This is a slim little book, so slim it could almost be considered a pamphlet, yet it is dense with ideas to consider and reflect upon. I don’t think that in this, my first reading, I fully grasped the full scope of Kierkegaard’s ideas, but I found myself digesting his discussion and making the most of it. Buried, or rather, planted within this text is worthy inspiration that prompted a lot of personal reflection upon my relationship with faith, the man of faith I once was, and the closeted agnostic I have become.
Having finished this book over a week and half ago just before the Thanksgiving holiday, I’ve found myself slowly digesting its impact upon my thoughts and I don’t think that I have yet settled into a conclusive opinion on this book. I will say that this is a good book. Kierkegaard’s writing is direct and unfettered with philosophical jargon or long-winded proof theorems. As a philosopher and as a writer he doesn’t beat around the bush or tease the reader along. For these qualities, Fear and Trembling is one of the best explorations of man’s relationship toward faith in the eternal that I have read. I feel that my hesitancy towards settling in a final opinion has much to do with my own tenuous relationship towards faith – but more on that later.
The premise of Fear and Trembling is a multifaceted evaluation of the possibility that man exists without God and without an eternal conscious. To Kierkegaard, this thought, this possibility brings despair and he counter argues the possibility through an extended reflection upon the story of Abraham and Isaac taken from the book of Genesis. Abraham’s willingness to sacrifice his only son – the son he waited 100 years to conceive as a testament of his faith in God’s love for him, the son he loved dearly – is an absurd leap of faith because it requires his resignation of that which is dearest to him, his only son. Abraham accepts this call of sacrifice because faith is what he has, faith is what grounds him and ultimately, faith is more important than the son he loves.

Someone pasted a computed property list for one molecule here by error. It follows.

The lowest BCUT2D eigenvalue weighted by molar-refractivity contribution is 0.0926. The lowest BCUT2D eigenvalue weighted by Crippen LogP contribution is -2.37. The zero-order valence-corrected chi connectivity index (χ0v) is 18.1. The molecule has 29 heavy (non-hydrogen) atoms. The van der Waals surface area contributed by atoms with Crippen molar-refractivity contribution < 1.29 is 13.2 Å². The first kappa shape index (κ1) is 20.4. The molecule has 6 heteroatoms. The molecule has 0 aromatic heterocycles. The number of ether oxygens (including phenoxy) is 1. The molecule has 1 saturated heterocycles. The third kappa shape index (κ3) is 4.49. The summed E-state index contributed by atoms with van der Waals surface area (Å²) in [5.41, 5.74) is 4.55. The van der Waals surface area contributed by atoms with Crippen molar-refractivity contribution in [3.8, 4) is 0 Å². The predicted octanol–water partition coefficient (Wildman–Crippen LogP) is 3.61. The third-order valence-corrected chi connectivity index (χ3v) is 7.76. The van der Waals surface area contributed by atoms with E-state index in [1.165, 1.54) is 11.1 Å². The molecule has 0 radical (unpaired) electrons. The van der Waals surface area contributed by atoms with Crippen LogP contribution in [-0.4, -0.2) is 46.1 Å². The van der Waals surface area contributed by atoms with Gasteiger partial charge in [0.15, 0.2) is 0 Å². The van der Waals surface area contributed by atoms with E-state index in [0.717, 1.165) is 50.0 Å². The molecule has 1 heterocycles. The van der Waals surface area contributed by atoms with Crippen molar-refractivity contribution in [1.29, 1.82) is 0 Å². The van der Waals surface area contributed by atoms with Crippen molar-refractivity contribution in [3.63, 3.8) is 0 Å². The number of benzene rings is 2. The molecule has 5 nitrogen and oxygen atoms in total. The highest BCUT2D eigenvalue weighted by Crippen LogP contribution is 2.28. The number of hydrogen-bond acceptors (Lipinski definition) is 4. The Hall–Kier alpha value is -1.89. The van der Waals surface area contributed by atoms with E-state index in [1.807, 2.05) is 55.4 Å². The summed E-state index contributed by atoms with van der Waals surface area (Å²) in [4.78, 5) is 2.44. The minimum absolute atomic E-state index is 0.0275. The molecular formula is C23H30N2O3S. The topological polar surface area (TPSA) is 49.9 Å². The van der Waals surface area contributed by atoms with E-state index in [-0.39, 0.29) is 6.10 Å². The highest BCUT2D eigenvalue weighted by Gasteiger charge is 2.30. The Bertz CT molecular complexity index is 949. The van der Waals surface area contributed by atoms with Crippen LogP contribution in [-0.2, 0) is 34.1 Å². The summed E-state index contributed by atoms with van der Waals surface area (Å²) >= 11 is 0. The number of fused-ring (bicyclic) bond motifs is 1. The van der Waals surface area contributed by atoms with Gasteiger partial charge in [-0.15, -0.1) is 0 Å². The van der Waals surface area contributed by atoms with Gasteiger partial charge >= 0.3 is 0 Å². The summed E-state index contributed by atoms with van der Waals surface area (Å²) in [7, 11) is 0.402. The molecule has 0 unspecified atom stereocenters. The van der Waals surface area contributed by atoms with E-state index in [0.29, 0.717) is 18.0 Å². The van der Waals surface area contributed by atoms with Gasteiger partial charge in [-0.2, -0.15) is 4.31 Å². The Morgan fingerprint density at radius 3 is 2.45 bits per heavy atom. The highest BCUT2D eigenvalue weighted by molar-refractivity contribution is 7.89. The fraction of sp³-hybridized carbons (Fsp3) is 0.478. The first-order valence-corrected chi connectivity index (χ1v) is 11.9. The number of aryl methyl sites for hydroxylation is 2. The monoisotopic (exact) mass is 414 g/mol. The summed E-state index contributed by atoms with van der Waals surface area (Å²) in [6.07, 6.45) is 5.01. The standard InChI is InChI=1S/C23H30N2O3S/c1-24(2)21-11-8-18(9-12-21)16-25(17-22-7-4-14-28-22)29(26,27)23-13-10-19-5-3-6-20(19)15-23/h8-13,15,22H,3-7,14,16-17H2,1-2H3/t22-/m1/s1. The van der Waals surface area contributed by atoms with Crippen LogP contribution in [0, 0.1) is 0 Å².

“The highest passion in a human being is faith, and here no generation begins other than where its predecessor did, every generation begins from the beginning, the succeeding generation comes no further than the previous one…so long as the generation only worries about its task, which is the highest it can attain to, it cannot grow weary.” (150)
To Abraham, and to Kierkegaard, faith is the highest form of human achievement, the purest form of human ability. With this perspective, it is understandable why the possibility that faith is a fruitless endeavor would ignite despair in Kierkegaard. If the highest form of human passion is fruitless, then what worthwhile fruit can man possibly achieve? Now, to clarify, as a mind of high intellectual capacity, Kierkegaard doesn’t see faith as an opposing force to objective evidence or scientific reasoning. Faith stems from that which cannot be proved, and thus it is inherently absurd, but in its absurdity it is eternally necessary.